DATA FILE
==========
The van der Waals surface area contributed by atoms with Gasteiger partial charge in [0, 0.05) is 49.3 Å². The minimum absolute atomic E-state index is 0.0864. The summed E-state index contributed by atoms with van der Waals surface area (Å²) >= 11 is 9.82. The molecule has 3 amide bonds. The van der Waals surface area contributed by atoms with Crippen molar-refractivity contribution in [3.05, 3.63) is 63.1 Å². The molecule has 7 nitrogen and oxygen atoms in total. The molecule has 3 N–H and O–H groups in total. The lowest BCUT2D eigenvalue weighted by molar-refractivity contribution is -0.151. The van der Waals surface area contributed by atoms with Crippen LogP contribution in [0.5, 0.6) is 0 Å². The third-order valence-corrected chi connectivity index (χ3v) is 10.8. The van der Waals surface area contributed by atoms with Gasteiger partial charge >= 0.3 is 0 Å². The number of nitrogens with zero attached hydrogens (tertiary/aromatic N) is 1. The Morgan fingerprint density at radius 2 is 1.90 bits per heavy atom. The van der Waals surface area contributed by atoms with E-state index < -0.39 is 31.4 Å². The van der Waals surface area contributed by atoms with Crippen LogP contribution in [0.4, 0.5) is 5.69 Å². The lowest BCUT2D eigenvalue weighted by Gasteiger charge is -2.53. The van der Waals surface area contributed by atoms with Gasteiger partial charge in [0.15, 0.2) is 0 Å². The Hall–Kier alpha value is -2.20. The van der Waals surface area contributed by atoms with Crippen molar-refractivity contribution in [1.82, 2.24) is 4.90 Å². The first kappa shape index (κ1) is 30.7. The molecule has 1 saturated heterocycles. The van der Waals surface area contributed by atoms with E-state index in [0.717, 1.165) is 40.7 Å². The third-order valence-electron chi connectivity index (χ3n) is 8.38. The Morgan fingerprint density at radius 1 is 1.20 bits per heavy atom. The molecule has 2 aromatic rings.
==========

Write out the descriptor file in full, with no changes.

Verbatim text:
The van der Waals surface area contributed by atoms with Gasteiger partial charge in [0, 0.05) is 49.3 Å². The minimum absolute atomic E-state index is 0.0864. The summed E-state index contributed by atoms with van der Waals surface area (Å²) >= 11 is 9.82. The molecule has 3 amide bonds. The van der Waals surface area contributed by atoms with Crippen molar-refractivity contribution in [3.05, 3.63) is 63.1 Å². The molecule has 7 nitrogen and oxygen atoms in total. The molecule has 3 N–H and O–H groups in total. The lowest BCUT2D eigenvalue weighted by molar-refractivity contribution is -0.151. The van der Waals surface area contributed by atoms with Crippen LogP contribution in [0.5, 0.6) is 0 Å². The third-order valence-corrected chi connectivity index (χ3v) is 10.8. The van der Waals surface area contributed by atoms with Gasteiger partial charge >= 0.3 is 0 Å². The number of nitrogens with zero attached hydrogens (tertiary/aromatic N) is 1. The Morgan fingerprint density at radius 2 is 1.90 bits per heavy atom. The van der Waals surface area contributed by atoms with E-state index < -0.39 is 31.4 Å². The van der Waals surface area contributed by atoms with Crippen LogP contribution in [0.4, 0.5) is 5.69 Å². The lowest BCUT2D eigenvalue weighted by Gasteiger charge is -2.53. The van der Waals surface area contributed by atoms with Gasteiger partial charge in [0.15, 0.2) is 0 Å². The Hall–Kier alpha value is -2.20. The van der Waals surface area contributed by atoms with Crippen molar-refractivity contribution in [1.82, 2.24) is 4.90 Å². The first kappa shape index (κ1) is 30.7. The molecule has 1 saturated heterocycles. The van der Waals surface area contributed by atoms with E-state index in [0.717, 1.165) is 40.7 Å². The third-order valence-electron chi connectivity index (χ3n) is 8.38. The Morgan fingerprint density at radius 1 is 1.20 bits per heavy atom. The molecule has 2 aromatic rings.